I'm a firm believer that the RYO harness can't be beaten with the price and versatility. I highly recommend it.
 
Dennis,

The Binosock looks nice, very similar to the Bino Shield which I have/use on several bins. The Bino Shield looks a little different based on your pictures in that it is designed to be used with a neck strap (OEM or other). This allows for instant conversion between strap and harness carry so to speak. I also like the Bino Bandit and use them depending on conditions.

The RYO harness is another favorite of mine but unless used with heavier clothing I prefer to use it with smaller 30/32mm bins and larger 25mm.

The non elastic web version of the Optech binocam harness is also especially good for smaller 32 through 28mm models.

Mike
Hi Mike,

Thanks for your comments, they are greatly appreciated.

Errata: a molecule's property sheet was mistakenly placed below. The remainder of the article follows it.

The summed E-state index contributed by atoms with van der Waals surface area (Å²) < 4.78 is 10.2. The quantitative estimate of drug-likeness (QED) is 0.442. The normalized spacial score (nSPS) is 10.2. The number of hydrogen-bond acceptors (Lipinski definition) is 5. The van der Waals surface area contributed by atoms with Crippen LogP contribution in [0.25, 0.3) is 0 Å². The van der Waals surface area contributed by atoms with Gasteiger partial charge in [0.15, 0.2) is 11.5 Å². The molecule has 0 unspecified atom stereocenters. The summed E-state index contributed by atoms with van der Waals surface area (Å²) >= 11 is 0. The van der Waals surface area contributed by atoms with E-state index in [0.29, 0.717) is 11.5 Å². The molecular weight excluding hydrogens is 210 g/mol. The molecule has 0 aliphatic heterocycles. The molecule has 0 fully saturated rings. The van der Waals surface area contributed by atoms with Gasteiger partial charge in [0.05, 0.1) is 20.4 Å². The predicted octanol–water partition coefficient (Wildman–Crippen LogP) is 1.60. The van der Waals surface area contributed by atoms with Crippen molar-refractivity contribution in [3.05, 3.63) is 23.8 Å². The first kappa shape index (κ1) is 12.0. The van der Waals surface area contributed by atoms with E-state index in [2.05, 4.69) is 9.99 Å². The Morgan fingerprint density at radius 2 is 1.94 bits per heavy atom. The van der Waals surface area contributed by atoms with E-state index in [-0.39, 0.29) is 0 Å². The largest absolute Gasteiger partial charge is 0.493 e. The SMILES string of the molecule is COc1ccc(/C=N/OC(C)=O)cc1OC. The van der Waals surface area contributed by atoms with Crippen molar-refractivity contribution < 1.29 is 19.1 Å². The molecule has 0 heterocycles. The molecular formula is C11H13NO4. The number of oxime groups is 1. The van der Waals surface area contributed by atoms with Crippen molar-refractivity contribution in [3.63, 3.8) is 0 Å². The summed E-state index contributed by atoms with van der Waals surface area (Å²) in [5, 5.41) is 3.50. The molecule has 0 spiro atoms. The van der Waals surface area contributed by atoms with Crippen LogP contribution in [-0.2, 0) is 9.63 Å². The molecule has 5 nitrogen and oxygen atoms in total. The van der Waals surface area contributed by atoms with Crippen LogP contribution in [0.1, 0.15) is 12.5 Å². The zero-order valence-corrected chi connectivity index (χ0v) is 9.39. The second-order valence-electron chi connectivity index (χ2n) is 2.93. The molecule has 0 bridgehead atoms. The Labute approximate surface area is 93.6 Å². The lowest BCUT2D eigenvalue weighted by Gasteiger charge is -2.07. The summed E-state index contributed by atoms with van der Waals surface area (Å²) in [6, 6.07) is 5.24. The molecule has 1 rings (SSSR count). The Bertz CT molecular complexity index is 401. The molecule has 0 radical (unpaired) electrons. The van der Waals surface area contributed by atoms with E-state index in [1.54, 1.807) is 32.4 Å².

That Bino Shield looks interesting. But, is it only used with the binocular pack, or can it be used alone with a neckstrap/ harness?

Interesting you mention the RYO harness for smaller binoculars. That is right up my alley with my new lighter Nikon E2s.
I especially like how compact the RYO harness is.

A few things bother me about the RYO harness.

One, it appears to be elastic, which it seems will loose its stretch over time.

Two, is how to attach the binocular rainguard (lens cover) to the RYO harness. They do seem to make an attachment ($5.00) for that purpose.